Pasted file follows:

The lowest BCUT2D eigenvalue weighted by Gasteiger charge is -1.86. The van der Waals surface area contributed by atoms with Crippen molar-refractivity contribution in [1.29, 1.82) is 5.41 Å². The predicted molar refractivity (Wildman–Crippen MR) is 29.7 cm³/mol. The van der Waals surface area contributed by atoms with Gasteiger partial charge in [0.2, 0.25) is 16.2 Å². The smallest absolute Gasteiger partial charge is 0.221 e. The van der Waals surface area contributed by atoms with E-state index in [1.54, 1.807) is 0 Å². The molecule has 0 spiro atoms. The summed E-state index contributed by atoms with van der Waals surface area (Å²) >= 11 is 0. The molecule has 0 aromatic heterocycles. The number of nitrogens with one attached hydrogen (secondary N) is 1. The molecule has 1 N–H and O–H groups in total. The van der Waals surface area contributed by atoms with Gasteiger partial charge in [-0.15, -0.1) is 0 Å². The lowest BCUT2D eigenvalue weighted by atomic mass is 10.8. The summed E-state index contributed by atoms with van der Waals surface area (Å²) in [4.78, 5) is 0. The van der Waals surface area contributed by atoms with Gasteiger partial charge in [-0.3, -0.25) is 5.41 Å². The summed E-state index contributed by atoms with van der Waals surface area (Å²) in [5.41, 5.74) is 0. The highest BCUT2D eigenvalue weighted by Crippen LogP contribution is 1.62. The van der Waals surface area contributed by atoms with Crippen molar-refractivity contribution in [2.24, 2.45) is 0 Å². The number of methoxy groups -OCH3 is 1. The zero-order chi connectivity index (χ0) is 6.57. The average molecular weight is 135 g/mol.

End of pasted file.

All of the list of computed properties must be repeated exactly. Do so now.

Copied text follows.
The lowest BCUT2D eigenvalue weighted by Gasteiger charge is -1.86. The van der Waals surface area contributed by atoms with Crippen molar-refractivity contribution in [1.29, 1.82) is 5.41 Å². The predicted molar refractivity (Wildman–Crippen MR) is 29.7 cm³/mol. The van der Waals surface area contributed by atoms with Gasteiger partial charge in [0.2, 0.25) is 16.2 Å². The smallest absolute Gasteiger partial charge is 0.221 e. The van der Waals surface area contributed by atoms with E-state index in [1.54, 1.807) is 0 Å². The molecule has 0 spiro atoms. The summed E-state index contributed by atoms with van der Waals surface area (Å²) >= 11 is 0. The molecule has 0 aromatic heterocycles. The number of nitrogens with one attached hydrogen (secondary N) is 1. The molecule has 1 N–H and O–H groups in total. The van der Waals surface area contributed by atoms with Gasteiger partial charge in [-0.15, -0.1) is 0 Å². The lowest BCUT2D eigenvalue weighted by atomic mass is 10.8. The summed E-state index contributed by atoms with van der Waals surface area (Å²) in [4.78, 5) is 0. The van der Waals surface area contributed by atoms with Gasteiger partial charge in [-0.3, -0.25) is 5.41 Å². The summed E-state index contributed by atoms with van der Waals surface area (Å²) in [5.41, 5.74) is 0. The highest BCUT2D eigenvalue weighted by Crippen LogP contribution is 1.62. The van der Waals surface area contributed by atoms with Crippen molar-refractivity contribution in [2.24, 2.45) is 0 Å². The number of methoxy groups -OCH3 is 1. The zero-order chi connectivity index (χ0) is 6.57. The average molecular weight is 135 g/mol.